Kenya taught us the importance of low technical cost; it’s not just using the platform to increase ARPU but also having the ability to accrue millions of subscribers at a very low technical and operational cost. A lot of automation is needed to process information; it’s unaffordable to have manual back office processes, and technology has to be cheap so we used a lot of open source technology.

What are the key issues facing MVNOs in emerging markets, and how does your offering help address these?

Developing market MVNOs will never survive if they live on airtime only – if they’re receiving a dollar per customer and giving half of this to their mobile network provider, it’s not sustainable. Therefore, most MVNOs in emerging markets are hybrids with multiple revenue sources – airtime, P2P lending, commissions, mobile payments, etc. This forced us to build a platform that can integrate with anything, so we had to be extremely open. We integrated it with an Indian-made core banking system and a Latvian-made mobile banking gateway. In Russia, integration with banks is not an easy task as it’s a very deep integration; there’s a lot to consider with compliance and credit-scoring.

The platform also needs to be able to manage the customer base in terms of revenue. Getting a report back three days after a campaign has been launched could mean the difference between success and failure. Even waiting 24 hours to see if a promotion is making or losing money could kill an MVNO in a developing market, so we had to make everything real-time so they could see how their revenue margins were unfolding. They needed to be able to see at a glance whether take up was good or not and if the campaign was profitable. With upselling services, if you run a promotion that gives away data for free, this needs to be assigned and communicated to subscribers in real-time.

Low ARPU-high volume markets are very dynamic in terms of churn; Kenyans particularly are notorious for switching operators in cycles as swift as two to three weeks. Whichever operator is providing a better promotion in any given week will see substantial uptake as people churn onto their network to take advantage. This is also an issue in Russia, so for MVNOs it’s extremely important to be more reactive and faster than the bigger players.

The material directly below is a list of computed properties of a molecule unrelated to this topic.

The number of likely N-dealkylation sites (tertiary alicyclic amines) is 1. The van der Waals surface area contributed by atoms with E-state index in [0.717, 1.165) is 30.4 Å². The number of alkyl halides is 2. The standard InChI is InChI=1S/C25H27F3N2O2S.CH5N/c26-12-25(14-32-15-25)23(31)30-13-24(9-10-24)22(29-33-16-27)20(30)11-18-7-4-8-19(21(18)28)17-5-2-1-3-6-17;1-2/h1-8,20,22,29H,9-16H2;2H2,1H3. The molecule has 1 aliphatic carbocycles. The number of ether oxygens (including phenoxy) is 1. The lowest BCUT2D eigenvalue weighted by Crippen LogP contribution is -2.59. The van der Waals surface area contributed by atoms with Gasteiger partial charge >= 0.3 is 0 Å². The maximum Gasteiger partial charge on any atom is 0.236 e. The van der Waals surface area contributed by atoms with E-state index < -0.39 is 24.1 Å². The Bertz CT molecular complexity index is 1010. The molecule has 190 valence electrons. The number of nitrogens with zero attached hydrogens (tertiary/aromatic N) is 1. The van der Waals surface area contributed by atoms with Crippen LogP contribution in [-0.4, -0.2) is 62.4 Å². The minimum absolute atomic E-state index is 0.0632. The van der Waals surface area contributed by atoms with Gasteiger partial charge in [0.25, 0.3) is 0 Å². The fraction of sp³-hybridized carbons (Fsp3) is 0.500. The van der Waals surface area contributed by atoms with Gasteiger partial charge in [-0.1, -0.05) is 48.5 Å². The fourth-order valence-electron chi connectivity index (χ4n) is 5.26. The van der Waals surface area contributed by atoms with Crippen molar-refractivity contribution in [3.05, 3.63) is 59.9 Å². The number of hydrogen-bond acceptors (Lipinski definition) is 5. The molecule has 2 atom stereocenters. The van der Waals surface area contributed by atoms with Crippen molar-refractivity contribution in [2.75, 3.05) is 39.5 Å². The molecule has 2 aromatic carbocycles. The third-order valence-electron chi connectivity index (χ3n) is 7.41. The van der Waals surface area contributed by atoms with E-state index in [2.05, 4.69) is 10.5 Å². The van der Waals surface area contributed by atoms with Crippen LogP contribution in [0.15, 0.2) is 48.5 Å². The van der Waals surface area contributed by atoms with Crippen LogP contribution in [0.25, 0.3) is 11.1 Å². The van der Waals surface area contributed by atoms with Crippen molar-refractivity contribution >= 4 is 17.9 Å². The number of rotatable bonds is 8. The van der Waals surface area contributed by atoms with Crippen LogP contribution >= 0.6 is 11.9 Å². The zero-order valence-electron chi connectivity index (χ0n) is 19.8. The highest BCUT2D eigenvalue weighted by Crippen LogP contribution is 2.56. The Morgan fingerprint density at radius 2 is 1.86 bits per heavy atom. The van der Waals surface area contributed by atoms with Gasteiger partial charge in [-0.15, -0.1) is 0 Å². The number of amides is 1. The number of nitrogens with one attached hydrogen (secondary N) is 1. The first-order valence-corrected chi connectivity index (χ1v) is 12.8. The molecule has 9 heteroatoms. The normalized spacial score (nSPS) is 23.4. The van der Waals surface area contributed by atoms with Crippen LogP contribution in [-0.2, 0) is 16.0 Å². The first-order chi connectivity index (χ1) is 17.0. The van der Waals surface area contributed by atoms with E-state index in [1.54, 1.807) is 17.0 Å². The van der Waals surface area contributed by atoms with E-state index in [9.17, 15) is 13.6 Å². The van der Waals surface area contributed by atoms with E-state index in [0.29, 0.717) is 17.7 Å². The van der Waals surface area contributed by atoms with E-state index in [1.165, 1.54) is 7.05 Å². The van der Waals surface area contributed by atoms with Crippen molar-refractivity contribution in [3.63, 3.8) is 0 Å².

The MVNO model requires very low upkeep costs and squeezing as much revenue from subscribers as possible to stay afloat. They need to be much more cost-conscious compared to larger operators, but nonetheless an MVNO in Europe has less to worry about than one in Kenya or Russia – the cost imperative is much more important in developing markets. A small MVNO in Europe (100,000 subscribers) can have decent ARPU, good cost control and cheaper technology and they’ll be fine. However, in countries where you need at least a million subscribers to break even, then cost becomes a massively important factor. If you’re using expensive components and software, then a network of this scale is costly – there’s a lot of manual work even if labour is cheap. These were the lessons that we learnt in the Philippines and Kenya and now we’re applying them in Russia.

What challenges are presented by the sheer scale of Russia’s geography?

The physical size of a country is very important and challenging – networks might have one brand but it’s not one network underneath, they come together via a series of mergers and acquisitions and becoming one systems. Russia is also something like the US in terms of regionality; each area will have a different tariff plan, and regulation is typically fairly strict across the board.

At this scale, real-time monitoring of the customer base is mandatory – for an MVNO which may be managing everything from one central office with maybe 20 people, it’s absolutely imperative to be able to see and manage the customer base from a revenue perspective. It’s not that real-time management was a business requirement from our clients – we basically had to build it to make the whole setup sustainable because we understood that our customers wouldn’t be large mobile operators who can oversee a huge number of regions independently.

The final question is which market will be next after Russia – which country’s banks will wake up and start moving into the MVNO space? It could be Brazil, India etc, but that country will likely be our next market. The challenges are similar in terms of size and population density but the opportunities for banks are similarly myriad, so it will be interesting to see how it unfolds.